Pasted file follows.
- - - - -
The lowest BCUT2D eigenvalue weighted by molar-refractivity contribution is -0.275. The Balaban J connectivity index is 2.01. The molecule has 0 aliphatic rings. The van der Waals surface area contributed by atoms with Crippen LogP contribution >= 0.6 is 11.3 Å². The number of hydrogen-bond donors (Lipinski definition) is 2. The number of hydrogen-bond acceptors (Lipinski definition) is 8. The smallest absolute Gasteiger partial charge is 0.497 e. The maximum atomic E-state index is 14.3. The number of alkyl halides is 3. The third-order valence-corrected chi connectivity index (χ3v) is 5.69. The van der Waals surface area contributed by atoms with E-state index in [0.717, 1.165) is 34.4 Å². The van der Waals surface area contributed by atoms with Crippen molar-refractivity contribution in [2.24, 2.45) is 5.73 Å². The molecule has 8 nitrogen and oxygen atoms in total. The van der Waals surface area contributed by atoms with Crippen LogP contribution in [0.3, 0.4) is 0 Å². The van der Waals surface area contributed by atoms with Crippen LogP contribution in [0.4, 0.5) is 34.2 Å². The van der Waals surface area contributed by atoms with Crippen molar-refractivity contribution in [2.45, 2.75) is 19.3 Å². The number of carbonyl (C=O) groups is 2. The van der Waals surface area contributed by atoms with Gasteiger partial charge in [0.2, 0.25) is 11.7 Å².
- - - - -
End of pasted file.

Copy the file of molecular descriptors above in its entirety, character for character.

The lowest BCUT2D eigenvalue weighted by molar-refractivity contribution is -0.275. The Balaban J connectivity index is 2.01. The molecule has 0 aliphatic rings. The van der Waals surface area contributed by atoms with Crippen LogP contribution >= 0.6 is 11.3 Å². The number of hydrogen-bond donors (Lipinski definition) is 2. The number of hydrogen-bond acceptors (Lipinski definition) is 8. The smallest absolute Gasteiger partial charge is 0.497 e. The maximum atomic E-state index is 14.3. The number of alkyl halides is 3. The third-order valence-corrected chi connectivity index (χ3v) is 5.69. The van der Waals surface area contributed by atoms with E-state index in [0.717, 1.165) is 34.4 Å². The van der Waals surface area contributed by atoms with Crippen molar-refractivity contribution in [2.24, 2.45) is 5.73 Å². The molecule has 8 nitrogen and oxygen atoms in total. The van der Waals surface area contributed by atoms with Crippen LogP contribution in [0.3, 0.4) is 0 Å². The van der Waals surface area contributed by atoms with Crippen LogP contribution in [0.4, 0.5) is 34.2 Å². The van der Waals surface area contributed by atoms with Crippen molar-refractivity contribution in [2.45, 2.75) is 19.3 Å². The number of carbonyl (C=O) groups is 2. The van der Waals surface area contributed by atoms with Gasteiger partial charge in [0.2, 0.25) is 11.7 Å².